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Perfect Pitch: Can You Sum Up Your Business Idea In Three Sentences?

Being able to sum-up your business succinctly is a vital ingredient of a successful pitch.

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Being able to sum-up your business succinctly is a vital ingredient of a successful pitch.

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Perfect Pitch: Can You Sum Up Your Business Idea In Three Sentences?

Being able to sum-up your business succinctly is a vital ingredient of a successful pitch.

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The answer to this is ‘yes’. And more, you should sum up your business this way. If you can’t, you probably haven’t thought it through with enough rigour.

The three-sentence pitch is often called an elevator pitch, the idea being that you can pitch your idea to a potential stakeholder in the time it takes to ride an elevator (or a lift, if you’re in Britain). I’ve heard many such pitches that assume that the elevator gets stuck half way.

My own view is that you should be able to write your pitch on the back of a beermat. Three simple, clear sentences are perfect: pain, premise and proof.

The first sentence does two jobs. It defines your customers and says what pain you solve for them.

Defining customers is important – I often meet entrepreneurs who say their idea is for everyone. Some great business ideas have made this claim and worked. JD Rockefeller wanted ‘the poor man to have his cheap light’ (lamps were the main market for oil products before the motor car appeared).

Merrill Lynch wanted to ‘bring Wall Street to Main Street’. Microsoft sought to ‘enable everyone to harness the power of personal computing’. However most new businesses serve smaller niches, and a lot of their success comes from understanding exactly what niche they serve and exactly what the inhabitants of that niche need.

I said ‘need’, not ‘want’. A serial entrepreneur I met in America told me that his motto in looking for new business ideas was ‘Where’s the pain?’ This struck me as an infinitely superior approach to that espoused by many marketeers – ‘How can we sell this?’ I have seen too many businesses that are solutions looking for problems, and they usually falter.

So, there’s your first sentence. An example: ‘We take away all the hassles of relocating offices for businesses in the South of England.’

Your second sentence is the premise. How, exactly, do you solve that pain? There’s no need to go into great technical detail – it’s only one sentence, after all – but a brief description of what you do is needed. If you can frame that as something unique, that’s even better.

‘We deal with all aspects of relocation, from transporting physical objects to helping staff find good homes and schools for their children – nobody else does this.’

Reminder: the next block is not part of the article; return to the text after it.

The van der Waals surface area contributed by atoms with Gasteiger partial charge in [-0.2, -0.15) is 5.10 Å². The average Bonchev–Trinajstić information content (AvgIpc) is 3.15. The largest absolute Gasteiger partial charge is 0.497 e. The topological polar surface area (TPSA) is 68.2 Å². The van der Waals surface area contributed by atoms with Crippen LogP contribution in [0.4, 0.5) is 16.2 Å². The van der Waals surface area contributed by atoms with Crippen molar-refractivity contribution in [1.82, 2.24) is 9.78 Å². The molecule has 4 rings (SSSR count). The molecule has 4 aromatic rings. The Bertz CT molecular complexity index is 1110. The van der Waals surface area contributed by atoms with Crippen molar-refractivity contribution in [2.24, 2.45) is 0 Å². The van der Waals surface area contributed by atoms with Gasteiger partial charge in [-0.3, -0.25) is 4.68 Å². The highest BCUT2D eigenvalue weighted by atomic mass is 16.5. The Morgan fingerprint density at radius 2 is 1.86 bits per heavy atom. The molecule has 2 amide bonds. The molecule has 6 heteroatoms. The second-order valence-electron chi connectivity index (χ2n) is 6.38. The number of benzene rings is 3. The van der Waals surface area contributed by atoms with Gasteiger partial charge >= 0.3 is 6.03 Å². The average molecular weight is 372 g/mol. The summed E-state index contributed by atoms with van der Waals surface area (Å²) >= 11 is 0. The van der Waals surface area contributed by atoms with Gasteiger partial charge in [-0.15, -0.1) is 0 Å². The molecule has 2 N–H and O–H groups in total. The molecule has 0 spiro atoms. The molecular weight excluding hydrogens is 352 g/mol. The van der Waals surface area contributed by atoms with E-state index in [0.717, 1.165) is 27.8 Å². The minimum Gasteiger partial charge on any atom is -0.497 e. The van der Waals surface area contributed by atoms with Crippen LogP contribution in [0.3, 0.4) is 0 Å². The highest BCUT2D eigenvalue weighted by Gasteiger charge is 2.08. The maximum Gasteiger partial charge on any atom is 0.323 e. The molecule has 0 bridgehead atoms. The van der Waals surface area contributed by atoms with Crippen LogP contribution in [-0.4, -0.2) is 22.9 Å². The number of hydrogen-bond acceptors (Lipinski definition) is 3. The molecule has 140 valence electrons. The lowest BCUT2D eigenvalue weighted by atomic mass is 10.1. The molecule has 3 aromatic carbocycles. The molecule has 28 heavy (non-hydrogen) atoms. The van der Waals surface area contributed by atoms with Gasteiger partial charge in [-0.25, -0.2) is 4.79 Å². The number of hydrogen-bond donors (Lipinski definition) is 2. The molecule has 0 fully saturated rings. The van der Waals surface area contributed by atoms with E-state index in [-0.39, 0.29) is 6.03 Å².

If other people do offer a similar service, you should be thinking about how you differentiate, but don’t go crazy worrying about this. If you have a good sales team and provide genuinely good value, you can get business. A ‘USP’ will emerge once you start working with clients and problems emerge which you then solve on the hoof.

Proof is best quantified. ‘We have 120 customers, including XYZ PLC.’ ‘Jan Smith, from XYZ, said we saved them £100,000 on a move they had to make last year.’

If you have no figures you can use, then a customer endorsement is good (though nothing really beats some numbers at this point). ‘Jan Smith, from XYZ, said we were the best relocation company she’d ever worked with’.

Saying how long you have been in business, if it’s for a long time, can impress, but can also risk making you come across as old-fashioned. If you’ve been around a long time, find some business numbers.

The thing not to do, at any point in the pitch, is to parrot a slogan. Slogans are for big companies trying to lodge their product in the mind of the busy, distracted public. Specsavers currently have a catchy current one.

I’m old enough to remember Esso telling my dad to ‘put a tiger’ in his petrol tank. But these say nothing about the actual nature of the business. Any other optician or petrol company could have come up with the same slogan. Your pitch is specific and full of information, designed to inform an individual whose attention you already have, even if only briefly.

Everyone in the business should know your pitch by heart and should be happy to repeat it at any time. It’s worth getting a professional in to train everyone to do this in a way that is natural, not stilted.

They can then do it whenever anyone asks who they work for. They can do it at conferences: even ones where there may be no potential customers, you still want people to know who you are (word gets around).

They can even do it socially. Every employee is an ambassador for the business, and their first duty as such is to know the pitch and to be able to present it to the world when asked.

The pitch should also appear on your website header and in any relevant LinkedIn or Facebook profiles.

Being able to sum up your business in three sentences focuses your mind, and the minds of your people, on what it is you do. It impresses others, who will like the fact you know what you are about and are proud to tell the world.

If you can’t do this right now, sit down with the team and word out what your three sentences – pain, premise, proof – are. It will be time very well spent.

Article by Mike Southon co-author of  The Beermat Entrepreneur, Turn your Good Idea into a Great Business  by Mike Southon and Chris West, published by Pearson, available on 23rd August.

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Perfect Pitch: Can You Sum Up Your Business Idea In Three Sentences?

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